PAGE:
Gov. Mark Dayton said today that he still has great confidence in Minnesota’s new online health insurance exchange, even after the recent accidental release of some confidential information.
The Star Tribune reported that a MNsure employee sent an email to an insurance broker Thursday afternoon that contained private information about hundreds of insurance agents.
Dayton told reporters that mistakes, glitches and human error are unavoidable in a large enterprise that’s just getting underway. He said the breach of privacy was a serious violation of protocol, but he believes MNsure leaders have learned from the error.
“They found it immediately, acted on it immediately and responsibly, corrected it, eliminated the threat of circulation,” Dayton said. “It doesn’t absolve them of the responsibility for the error, but the next best thing to not making a mistake is making a mistake, catching it right away and correcting it.”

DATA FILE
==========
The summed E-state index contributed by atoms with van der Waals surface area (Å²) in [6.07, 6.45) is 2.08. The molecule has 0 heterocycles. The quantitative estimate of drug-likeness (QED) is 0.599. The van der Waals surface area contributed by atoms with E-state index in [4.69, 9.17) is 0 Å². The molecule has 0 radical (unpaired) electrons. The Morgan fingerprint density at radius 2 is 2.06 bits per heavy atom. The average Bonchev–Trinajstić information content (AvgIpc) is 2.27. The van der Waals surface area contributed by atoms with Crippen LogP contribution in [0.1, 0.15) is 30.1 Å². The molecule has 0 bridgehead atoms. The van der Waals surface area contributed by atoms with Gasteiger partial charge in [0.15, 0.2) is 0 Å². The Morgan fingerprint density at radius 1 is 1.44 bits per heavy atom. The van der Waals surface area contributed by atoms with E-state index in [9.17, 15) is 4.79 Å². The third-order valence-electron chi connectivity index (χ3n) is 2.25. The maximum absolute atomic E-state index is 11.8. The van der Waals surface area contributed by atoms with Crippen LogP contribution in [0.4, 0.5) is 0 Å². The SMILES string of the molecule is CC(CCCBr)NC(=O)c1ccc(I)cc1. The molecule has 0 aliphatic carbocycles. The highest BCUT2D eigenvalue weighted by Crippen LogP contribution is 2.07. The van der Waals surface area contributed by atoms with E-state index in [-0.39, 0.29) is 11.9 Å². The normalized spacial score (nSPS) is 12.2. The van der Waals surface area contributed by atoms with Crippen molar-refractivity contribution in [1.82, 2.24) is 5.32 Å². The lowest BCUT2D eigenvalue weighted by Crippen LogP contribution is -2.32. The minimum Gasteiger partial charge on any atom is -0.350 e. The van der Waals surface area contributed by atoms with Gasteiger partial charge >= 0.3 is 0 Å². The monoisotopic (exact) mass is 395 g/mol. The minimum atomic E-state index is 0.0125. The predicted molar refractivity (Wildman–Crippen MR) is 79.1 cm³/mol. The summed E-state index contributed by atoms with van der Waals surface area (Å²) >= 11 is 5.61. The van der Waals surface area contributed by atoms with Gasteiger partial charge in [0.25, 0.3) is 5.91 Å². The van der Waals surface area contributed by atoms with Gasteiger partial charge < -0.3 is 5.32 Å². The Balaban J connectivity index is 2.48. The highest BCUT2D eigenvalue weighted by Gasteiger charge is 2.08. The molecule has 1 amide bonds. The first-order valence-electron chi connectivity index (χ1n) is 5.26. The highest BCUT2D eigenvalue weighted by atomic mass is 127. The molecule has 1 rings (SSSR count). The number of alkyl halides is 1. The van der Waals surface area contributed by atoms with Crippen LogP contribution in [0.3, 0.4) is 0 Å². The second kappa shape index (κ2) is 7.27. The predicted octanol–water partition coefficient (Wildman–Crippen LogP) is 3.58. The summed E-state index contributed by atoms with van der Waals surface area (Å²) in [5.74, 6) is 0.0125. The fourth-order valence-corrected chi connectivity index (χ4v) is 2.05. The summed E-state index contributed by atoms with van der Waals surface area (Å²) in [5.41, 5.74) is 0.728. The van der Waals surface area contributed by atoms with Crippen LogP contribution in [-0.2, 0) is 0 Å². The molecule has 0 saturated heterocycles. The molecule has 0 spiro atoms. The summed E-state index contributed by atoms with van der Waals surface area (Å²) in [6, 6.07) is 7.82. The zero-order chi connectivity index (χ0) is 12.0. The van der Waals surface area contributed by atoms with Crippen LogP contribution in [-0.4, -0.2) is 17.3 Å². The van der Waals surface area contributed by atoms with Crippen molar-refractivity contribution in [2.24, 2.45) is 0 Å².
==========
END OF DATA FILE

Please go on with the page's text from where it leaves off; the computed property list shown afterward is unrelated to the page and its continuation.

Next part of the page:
Dayton said MNsure leaders have done an admirable job overall of putting together the exchange under severe time pressure. The system begins operation Oct. 1.
But two Republican lawmakers remain concerned about the adequacy of MNsure security. State Sens. Michelle Benson, R-Ham Lake, and Sean Nienow, R-Cambridge, sent a letter today to the DFL co-chairs of the MNsure Oversight Committee requesting another hearing before the end of the month.
“Minnesotans are now justifiably nervous about the security of the private data they release to the MNsure systems,” Benson and Nienow wrote. “We have an obligation to ensure data integrity and allay those fears.”
Dayton said naysayers will magnify whatever glitches occur with MNsure. He called that a “great disservice” to the organization and its success.
The Democrats who co-chair of the MNsure oversight panel — Sen. Tony Lourey, DFL-Kerrick, and Rep. Joe Atkins, DFL-Inver Grove Heights — wrote back to the two GOP lawmakers and said they intend to call a hearing in response to the incident.
“We take this reported breach of personal data by MNsure very seriously,” Lourey and Atkins wrote.